Israel 1990: Ashdod Refinery – OpEd


When I was reviewing my past documentation, I found my visa paper which was issued by Israel Istanbul consulate in May 1990. In those years, traveling visas were issued by Israel Istanbul consulate not by Ankara embassy. It was given on a separate paper. They put no stamp on my passport. At the beginning of 1990, our American parent company received an enquiry from their past client Ashdod refinery in Israel, for rehabilitation and upgrading existing 20-year or so old package boilers in their premises.

Worn-out boiler pressure parts, seamless boiler tubes, oil burners, safety valves, pumps, control & instrumentation would be examined and then renewed if necessary. Prior to proposal preparation, we were invited to their refinery for site seeing. Our American parent company asked our JV company to carryout that site seeing mission and prepare a followup report to base our joint proposal. Job was given to your writer. So I applied to Israel Istanbul consulate for 10-day visa to visit Ashdod refinery.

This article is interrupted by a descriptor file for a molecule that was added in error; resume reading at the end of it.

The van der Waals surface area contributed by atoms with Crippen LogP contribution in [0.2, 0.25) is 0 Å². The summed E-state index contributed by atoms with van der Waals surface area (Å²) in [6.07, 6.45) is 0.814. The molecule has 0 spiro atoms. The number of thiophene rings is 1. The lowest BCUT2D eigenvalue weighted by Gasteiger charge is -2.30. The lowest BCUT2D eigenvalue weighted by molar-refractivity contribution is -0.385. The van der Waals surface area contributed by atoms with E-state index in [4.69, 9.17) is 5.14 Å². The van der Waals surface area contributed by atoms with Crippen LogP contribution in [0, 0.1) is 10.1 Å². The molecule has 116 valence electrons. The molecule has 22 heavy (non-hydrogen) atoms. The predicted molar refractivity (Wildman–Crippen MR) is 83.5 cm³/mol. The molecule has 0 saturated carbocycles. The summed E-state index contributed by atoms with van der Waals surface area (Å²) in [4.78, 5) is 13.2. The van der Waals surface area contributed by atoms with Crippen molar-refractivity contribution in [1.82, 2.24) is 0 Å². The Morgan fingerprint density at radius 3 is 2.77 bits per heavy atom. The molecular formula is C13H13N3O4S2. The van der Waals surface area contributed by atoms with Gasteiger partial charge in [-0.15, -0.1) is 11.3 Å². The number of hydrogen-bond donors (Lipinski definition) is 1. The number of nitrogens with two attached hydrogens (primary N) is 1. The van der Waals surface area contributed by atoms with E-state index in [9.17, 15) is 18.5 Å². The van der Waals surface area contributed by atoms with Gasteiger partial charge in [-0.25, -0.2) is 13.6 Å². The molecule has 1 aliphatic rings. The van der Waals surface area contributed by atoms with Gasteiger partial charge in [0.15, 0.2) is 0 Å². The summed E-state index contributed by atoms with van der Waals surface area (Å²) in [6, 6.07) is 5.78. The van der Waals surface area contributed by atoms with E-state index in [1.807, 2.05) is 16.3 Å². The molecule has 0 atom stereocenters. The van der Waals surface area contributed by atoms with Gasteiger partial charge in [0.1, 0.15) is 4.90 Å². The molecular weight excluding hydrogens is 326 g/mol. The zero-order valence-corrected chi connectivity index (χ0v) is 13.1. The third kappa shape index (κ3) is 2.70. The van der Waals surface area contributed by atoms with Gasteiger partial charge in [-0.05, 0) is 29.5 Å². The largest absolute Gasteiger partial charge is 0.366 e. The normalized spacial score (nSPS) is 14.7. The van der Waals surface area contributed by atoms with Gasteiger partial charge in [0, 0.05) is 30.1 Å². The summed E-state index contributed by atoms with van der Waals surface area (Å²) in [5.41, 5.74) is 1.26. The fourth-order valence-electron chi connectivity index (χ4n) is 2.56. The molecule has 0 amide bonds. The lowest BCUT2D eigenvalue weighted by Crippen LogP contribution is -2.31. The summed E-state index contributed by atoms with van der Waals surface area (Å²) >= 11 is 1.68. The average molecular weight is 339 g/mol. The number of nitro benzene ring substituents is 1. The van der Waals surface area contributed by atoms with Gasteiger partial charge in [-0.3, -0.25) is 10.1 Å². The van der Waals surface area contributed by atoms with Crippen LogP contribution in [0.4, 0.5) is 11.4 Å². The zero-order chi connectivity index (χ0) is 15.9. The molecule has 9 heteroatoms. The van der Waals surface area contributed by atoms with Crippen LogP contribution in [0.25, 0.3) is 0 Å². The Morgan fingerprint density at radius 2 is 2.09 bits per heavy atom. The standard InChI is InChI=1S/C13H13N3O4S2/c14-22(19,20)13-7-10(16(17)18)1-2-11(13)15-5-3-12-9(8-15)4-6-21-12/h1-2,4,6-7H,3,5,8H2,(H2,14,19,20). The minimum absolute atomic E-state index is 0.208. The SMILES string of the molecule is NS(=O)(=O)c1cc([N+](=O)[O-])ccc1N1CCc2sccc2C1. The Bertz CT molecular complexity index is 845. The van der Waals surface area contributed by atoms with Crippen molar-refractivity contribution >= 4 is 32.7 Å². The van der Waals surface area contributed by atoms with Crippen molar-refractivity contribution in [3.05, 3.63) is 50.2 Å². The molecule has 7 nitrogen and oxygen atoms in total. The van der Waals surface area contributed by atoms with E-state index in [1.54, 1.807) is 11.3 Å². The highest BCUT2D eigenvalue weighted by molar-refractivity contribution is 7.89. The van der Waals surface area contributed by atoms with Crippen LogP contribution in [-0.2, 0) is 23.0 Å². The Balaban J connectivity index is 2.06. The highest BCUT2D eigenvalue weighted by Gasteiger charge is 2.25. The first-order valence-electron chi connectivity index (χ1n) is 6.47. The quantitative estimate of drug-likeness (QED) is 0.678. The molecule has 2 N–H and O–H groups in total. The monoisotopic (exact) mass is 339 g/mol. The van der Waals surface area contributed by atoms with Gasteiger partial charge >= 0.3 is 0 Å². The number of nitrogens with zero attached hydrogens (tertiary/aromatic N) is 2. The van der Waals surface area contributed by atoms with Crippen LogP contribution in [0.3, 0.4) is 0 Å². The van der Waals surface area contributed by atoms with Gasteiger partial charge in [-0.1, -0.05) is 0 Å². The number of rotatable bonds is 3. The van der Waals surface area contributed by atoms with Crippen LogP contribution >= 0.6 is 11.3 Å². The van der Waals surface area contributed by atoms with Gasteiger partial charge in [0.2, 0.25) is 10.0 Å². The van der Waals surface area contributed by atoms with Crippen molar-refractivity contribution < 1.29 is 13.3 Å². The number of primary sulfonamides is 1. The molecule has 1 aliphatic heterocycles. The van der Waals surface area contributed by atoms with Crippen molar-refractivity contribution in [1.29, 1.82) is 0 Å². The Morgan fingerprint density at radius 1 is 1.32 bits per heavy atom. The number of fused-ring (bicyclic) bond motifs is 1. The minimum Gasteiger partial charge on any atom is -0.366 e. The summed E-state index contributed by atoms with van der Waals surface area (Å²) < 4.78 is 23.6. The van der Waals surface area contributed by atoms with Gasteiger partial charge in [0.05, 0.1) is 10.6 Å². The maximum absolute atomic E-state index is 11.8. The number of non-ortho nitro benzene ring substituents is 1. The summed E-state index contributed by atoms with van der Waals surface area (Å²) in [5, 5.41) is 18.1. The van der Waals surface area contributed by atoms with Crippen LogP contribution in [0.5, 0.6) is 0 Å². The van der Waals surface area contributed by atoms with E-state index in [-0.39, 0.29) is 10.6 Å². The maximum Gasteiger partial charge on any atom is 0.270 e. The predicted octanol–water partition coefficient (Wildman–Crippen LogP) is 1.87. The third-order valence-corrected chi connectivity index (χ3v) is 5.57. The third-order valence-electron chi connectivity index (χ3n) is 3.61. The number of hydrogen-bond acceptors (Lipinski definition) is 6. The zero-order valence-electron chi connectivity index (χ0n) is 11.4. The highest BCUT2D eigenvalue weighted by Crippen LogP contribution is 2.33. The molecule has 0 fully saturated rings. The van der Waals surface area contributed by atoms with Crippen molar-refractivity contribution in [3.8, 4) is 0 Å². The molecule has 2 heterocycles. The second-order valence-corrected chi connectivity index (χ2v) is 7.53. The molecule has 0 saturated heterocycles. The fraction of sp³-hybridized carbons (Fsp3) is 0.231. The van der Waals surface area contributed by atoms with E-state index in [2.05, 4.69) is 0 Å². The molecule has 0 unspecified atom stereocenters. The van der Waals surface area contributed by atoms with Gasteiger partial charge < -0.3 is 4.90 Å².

Prior to THY flight to TelAviv, I passed double cross check interview at the airport. Two different teams asked questions, why I was on that flight, what I was going to TelAviv, where I would stay, when I would return, who I would visit / meet, when I would return home. They had cross checked the answers and gave the permission to fly.

After 2-hour nonstop flight, I landed in BenGurion international airport, almost 25-km far from Telaviv city center, between Telaviv and Jerusalem. I passed the passport check and customs fast, took an airport taxi, then we arrived to TelAviv Hilton to check-in. It was a 10-story comfortable standard business hotel on the seaside. Day was Saturday, Sabbath day, no work, complete stop on all facilities. It was almost at extremes such as elevators were stopping on all floors automatically. No use of push buttons. If you were not a Jew, you could work, operate, and others could use facilities as shadows together with you.